Bug bounty platform Intigriti has partnered with the European Commission to launch a new vulnerability rewards program for Matrix, the open source secure communication tool.
Belgium-based Intigriti confirmed on Twitter it was leading the program as part of a fresh drive from the European Commission, the executive branch of the European Union, to secure critical open source software projects.
The Matrix.org Foundation, which describes itself as an “open standard for decentralized secure communication”, is asking bug hunters to find vulnerabilities in its messaging tools and projects.
Security researchers are being offered up to €5,000 ($6,000) for discovering flaws in the software. They can also earn a 20% bonus from the European Commission if a viable patch is provided with the vulnerability report.
The scheme is funded under the open source component of the 2020 ISA2 Sharing and Re-use action (2016.31) (PDF), a spokesperson for the European Commission told The Daily Swig.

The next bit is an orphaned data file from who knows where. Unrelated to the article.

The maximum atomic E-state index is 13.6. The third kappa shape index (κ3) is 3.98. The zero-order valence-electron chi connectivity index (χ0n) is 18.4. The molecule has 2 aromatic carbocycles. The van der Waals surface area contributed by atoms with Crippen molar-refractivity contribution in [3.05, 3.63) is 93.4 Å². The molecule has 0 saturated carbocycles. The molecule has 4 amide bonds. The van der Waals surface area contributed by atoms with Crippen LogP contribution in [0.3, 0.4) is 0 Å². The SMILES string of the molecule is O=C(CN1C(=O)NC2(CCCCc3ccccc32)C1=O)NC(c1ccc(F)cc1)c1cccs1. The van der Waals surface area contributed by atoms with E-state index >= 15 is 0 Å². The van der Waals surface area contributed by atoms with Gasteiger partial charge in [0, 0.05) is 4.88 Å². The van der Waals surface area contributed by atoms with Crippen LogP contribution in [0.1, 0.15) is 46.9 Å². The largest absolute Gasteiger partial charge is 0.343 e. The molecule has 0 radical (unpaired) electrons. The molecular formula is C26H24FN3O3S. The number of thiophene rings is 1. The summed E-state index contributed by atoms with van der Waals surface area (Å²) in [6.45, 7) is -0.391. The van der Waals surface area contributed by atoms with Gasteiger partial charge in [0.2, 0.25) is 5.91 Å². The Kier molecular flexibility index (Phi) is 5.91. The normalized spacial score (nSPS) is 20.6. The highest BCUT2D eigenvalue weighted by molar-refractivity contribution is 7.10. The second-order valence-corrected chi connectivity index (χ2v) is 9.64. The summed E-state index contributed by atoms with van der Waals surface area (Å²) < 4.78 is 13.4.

This is in contrast to earlier reports that suggested it was a third iteration of the EU-FOSSA initiative.
Securing critical projects
The news comes on the heels of the EU’s Free and Open Source Software Auditing (EU-FOSSA) campaign, which was aimed at improving the security of critical open source software used by European institutions and the general public.
The initiative was set up in the aftermath of the 2014 Heartbleed bug, which caused over $564 million worth of damage worldwide.
EU-FOSSA 2, the second iteration of the scheme, kicked off in January 2019 and resulted in payouts of more than $220,000 over 18 months, as researchers disclosed vulnerabilities in VLC media player, the FileZilla file-sharing app, and many more.